You have at least seen bit.ly and tinyurl links all over Facebook and twitter. They grew out of the need for shorter urls with the limit of 140 characters in Twitter. Twitter uses these automatically.
However, I use bit.ly even when I don't need shorter links. Why? If you sign up for a free account, you can track exactly how many clicks your link gets. It shows you what country (using bar graphs! I <3 bar graphs!) and which program the links came from.
It will also track any twitter conversations containing your link. So if someone retweets your link, it shows up there. Also, it shows the number of shares, likes and comments on Facebook. So if you have a need (or just a desire, like me) to track how many people are clicking your links, I highly recommend bit.ly.
2) Google Reader
If you read any blogs with any sort of regularity, Google Reader is indispensable. You 'subscribe' to your blogs and they show up in a feed, much like an email inbox. Depending on your settings, it will mark each item as 'read' when you read it. *
Some of the great features include:
- Being able to search the blog posts with the option of narrowing it down by an individual blog, among other things
- You can follow other people. This comes into play mainly when they 'share' a post and it appears in your Reader.
- The ability to "star" an item. I use this to mark posts that I don't want to keep unread, but would like to come back to later.
- A subscribe button that you can drag into your web browser for easy subscription
- Aside from blogs, you can also subscribe to any website with any kind of 'feed.' For example: Each Barnes and Noble store has an RSS feed for their events so when they post a new event, I get a notification of it in my Reader.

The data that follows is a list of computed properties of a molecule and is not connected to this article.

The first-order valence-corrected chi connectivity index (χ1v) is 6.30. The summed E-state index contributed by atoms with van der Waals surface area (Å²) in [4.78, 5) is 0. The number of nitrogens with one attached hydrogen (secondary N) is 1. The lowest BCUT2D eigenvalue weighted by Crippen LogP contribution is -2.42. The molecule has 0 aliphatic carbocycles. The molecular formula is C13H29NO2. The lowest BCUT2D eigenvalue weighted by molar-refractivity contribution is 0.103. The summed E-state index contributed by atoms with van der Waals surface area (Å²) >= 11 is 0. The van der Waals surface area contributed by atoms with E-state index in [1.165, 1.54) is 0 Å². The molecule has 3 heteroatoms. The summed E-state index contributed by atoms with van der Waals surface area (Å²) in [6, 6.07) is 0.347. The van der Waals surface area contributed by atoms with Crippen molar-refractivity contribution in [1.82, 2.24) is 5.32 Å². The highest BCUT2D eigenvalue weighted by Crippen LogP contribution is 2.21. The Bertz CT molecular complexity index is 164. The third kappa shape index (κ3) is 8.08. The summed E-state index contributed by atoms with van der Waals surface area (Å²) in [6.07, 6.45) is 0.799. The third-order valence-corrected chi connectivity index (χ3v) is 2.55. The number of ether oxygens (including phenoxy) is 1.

- A great mobile site. Just go to reader.google.com on your phone.
- One negative: you cannot comment via Reader. You must visit the actual site to read and leave comments.
You can use Google Alerts to email you whenever a certain word or phrase appears on websites, news articles or blogs. It can also be set up to feed into your Google Reader (see above).
If you are a writer, you can get alerts on your name or the title of your book. If you are tracking a certain legal case, you can receive notifications when that case is discussed online. If you're in to horse racing, you can get a notification every time your favorite horse is discussed online. If you manage the social media efforts for your company, you NEED to have a Google Alert set up for the name of your company.
TIP: If your phrase contains several common words, put the phrase in quotation marks.
- For example: I have one set up for "Phi Sigma Rho." I initially entered it in without the quotation marks and it gave me any instance where the three individual words appeared on the same page so I ended up with a ton of useless alerts with listings of fraternal organizations and Greek spellings.
* One last tip (consider it a bonus):
If you have a blog, make sure that your blog's Site Feedsettings are set to Full, not Short. If you set it to short, only the first paragraph or so will be displayed when someone subscribes to you via RSS or Google Reader. Some people may do this on purpose because they want people to actually go to their site, but it can often have the opposite affect because it pisses your readers off. Also, if your reader, like me, reads mainly on their cell phone (Google Reader has a GREAT mobile site) they will never read your posts past the first 250 characters. To check/change your setting in Blogger go to: Settings -> Site Feed -> Allow Blog Feeds. For all other blog platforms, see the Help section.
In closing, I hope this info has helped some of you who are new to managing an online presence! Also, if you have any particular online tools that you can't live with out, please let me know in the comments section!